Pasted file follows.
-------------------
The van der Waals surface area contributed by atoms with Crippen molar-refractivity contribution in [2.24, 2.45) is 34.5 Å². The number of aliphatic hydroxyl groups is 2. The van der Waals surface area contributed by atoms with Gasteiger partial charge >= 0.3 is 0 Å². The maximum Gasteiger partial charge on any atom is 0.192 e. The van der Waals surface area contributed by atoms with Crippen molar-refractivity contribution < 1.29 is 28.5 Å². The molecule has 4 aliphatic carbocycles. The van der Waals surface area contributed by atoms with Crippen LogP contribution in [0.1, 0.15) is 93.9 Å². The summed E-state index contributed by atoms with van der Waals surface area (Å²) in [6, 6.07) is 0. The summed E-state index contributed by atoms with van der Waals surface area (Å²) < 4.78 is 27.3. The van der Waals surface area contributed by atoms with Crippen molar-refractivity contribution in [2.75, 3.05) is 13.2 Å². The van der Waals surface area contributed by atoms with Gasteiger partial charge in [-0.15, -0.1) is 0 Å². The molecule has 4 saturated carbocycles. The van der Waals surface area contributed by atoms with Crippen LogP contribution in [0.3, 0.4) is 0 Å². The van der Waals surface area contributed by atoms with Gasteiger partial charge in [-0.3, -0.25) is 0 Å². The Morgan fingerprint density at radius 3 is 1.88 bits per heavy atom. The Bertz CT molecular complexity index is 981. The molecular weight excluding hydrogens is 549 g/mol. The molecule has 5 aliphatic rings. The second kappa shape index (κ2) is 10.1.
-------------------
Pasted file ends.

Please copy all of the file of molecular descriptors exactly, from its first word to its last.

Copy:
The van der Waals surface area contributed by atoms with Crippen molar-refractivity contribution in [2.24, 2.45) is 34.5 Å². The number of aliphatic hydroxyl groups is 2. The van der Waals surface area contributed by atoms with Gasteiger partial charge >= 0.3 is 0 Å². The maximum Gasteiger partial charge on any atom is 0.192 e. The van der Waals surface area contributed by atoms with Crippen molar-refractivity contribution < 1.29 is 28.5 Å². The molecule has 4 aliphatic carbocycles. The van der Waals surface area contributed by atoms with Crippen LogP contribution in [0.1, 0.15) is 93.9 Å². The summed E-state index contributed by atoms with van der Waals surface area (Å²) in [6, 6.07) is 0. The summed E-state index contributed by atoms with van der Waals surface area (Å²) < 4.78 is 27.3. The van der Waals surface area contributed by atoms with Crippen molar-refractivity contribution in [2.75, 3.05) is 13.2 Å². The van der Waals surface area contributed by atoms with Gasteiger partial charge in [-0.15, -0.1) is 0 Å². The molecule has 4 saturated carbocycles. The van der Waals surface area contributed by atoms with Crippen LogP contribution in [0.3, 0.4) is 0 Å². The van der Waals surface area contributed by atoms with Gasteiger partial charge in [-0.3, -0.25) is 0 Å². The Morgan fingerprint density at radius 3 is 1.88 bits per heavy atom. The Bertz CT molecular complexity index is 981. The molecular weight excluding hydrogens is 549 g/mol. The molecule has 5 aliphatic rings. The second kappa shape index (κ2) is 10.1.